That’s one of the most beautiful aspects of literature and consuming written words: our mind is forced to depart from our current situations, and seeks to understand all the new data and ideals it’s being presented. Once a student enters into a good book, they’ve created space from the immediacy of the current world, and their mind receives a chance to do some housekeeping and analysis of itself.

graphic novel in Spanish

They can lose themselves in fantastical worlds, empathize with relatable characters, see the world in a new light or from a new vantage point and discover solace in the rhythm of words… away from screens. Convincing students to buy into this is the task at hand, because they don’t know what they don’t know. 


Wishlist Worksheet

When you are just getting started with free voluntary reading in your class, I strongly suggest using this worksheet to fully roll out and properly introduce your classroom library to your students. Set aside class time over the course of a week, so that smaller groups of students are able to browse the library. 

worksheet for heritage Spanish class lectura libre

Free Download:

Introduction to FVR Worksheet

The most important thing to keep in mind is that our brains are associative. It would be such a shame to find your students are passively turned away from the library area, as their first impression was a huddled mass of critical, cutting group-think opinions.

Left to their own devices, students in a group will usually turn frantic, manic, or disengaged apathetic as students all crushed in together to figure out which books were the coolest; or, they all sat back, not wanting to be the first one to approach the library.

All books have the potential to be cool, but a smaller group size provides a higher chance for each student to make up their own mind on what they desire to read. A great time to do this is when the class has another assignment they are working on that keeps them busy.

el libro del cementario

Students that browse the library need to find ten titles they are interested in reading, over the course of the year, to fill in and complete their worksheet. Set a timer so that students don’t just quickly fill in book titles at random so that they aren’t the last one up there from their group. The goal is Make sure they know they need to continue browsing the whole library until the timer goes off.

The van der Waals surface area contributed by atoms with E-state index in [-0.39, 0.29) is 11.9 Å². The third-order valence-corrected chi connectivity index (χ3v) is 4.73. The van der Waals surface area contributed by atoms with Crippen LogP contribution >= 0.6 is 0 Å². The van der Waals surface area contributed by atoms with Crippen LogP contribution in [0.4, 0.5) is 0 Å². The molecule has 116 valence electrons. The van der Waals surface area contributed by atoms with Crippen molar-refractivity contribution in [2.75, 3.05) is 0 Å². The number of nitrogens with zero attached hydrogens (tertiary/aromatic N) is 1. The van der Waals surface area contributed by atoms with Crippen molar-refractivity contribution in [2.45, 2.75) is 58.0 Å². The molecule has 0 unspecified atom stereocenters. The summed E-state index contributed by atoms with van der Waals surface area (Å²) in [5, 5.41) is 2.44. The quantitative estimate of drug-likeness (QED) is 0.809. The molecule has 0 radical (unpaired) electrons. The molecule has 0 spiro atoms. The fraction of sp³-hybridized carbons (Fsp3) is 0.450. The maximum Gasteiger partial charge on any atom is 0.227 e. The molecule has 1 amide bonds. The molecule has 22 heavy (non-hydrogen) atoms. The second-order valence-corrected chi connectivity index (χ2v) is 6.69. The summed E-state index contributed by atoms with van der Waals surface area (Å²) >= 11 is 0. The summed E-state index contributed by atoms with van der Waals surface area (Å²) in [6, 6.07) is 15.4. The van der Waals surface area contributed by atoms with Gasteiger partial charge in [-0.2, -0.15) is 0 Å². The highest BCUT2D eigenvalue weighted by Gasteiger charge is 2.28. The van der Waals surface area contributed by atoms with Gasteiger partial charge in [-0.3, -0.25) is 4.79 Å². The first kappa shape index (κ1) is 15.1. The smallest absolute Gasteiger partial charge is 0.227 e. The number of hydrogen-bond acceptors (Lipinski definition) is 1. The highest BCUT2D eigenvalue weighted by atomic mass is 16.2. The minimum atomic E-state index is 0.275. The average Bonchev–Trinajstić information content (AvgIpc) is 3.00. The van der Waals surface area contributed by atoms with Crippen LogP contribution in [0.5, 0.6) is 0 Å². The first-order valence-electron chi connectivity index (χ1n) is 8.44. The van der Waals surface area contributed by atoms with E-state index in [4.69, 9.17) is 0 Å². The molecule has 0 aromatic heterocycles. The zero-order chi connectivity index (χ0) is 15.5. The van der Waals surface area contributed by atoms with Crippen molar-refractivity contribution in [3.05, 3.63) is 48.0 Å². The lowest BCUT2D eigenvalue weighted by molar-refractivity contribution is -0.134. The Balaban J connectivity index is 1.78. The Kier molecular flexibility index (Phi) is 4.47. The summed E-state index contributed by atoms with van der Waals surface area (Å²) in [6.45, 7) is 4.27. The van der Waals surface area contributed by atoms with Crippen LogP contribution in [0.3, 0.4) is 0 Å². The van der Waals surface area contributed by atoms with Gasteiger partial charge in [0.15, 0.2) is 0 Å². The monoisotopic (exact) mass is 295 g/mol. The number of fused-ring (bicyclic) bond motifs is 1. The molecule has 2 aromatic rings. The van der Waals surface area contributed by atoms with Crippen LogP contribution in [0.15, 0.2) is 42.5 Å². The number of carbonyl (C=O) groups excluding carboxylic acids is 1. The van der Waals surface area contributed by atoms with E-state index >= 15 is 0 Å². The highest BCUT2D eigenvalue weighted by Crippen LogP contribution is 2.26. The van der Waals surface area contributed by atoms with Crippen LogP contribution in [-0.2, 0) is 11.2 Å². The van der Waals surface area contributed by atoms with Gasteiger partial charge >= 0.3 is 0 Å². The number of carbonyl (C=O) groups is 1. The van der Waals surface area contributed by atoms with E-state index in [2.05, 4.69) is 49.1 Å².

More Ideas

A love of reading is a priceless treasure that lasts a lifetime. This skill will help students in many seasons of life, whether it’s delving into academic texts, pursuing professional development, or simply enjoying a captivating novel. Of course you already know this!

This FVR wishlist and tracking sheet is a fun way to inspire students to love books. 

FVR tracking sheet

You can also use these classroom binder worksheets as a fast-finisher activity in class or as an optional handout for students that like to organize their school materials at the beginning of the year. 

Classroom Binder Spanish Class

I know the task of hooking your students on reading can seem insurmountable. But let’s not forget the prize at the end of this uphill climb: students ignited by the magic of stories, their imaginations set ablaze by worlds beyond their screens. It’s a long journey, an uphill battle, yes, but the impact of seeing a student discover the joy of reading, experiencing the transformation in their eyes as they light up and connect deeply with a story – that’s a victory worth every ounce of effort. Sometimes it just takes the right book to get a student interested. 

If you want to learn more about how to get set FVR routines, check out this blog post.  

And if you are looking for book recommendations, you can find those here

Free Download:

Introduction to FVR worksheet

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Classroom library exploration in heritage Spanish class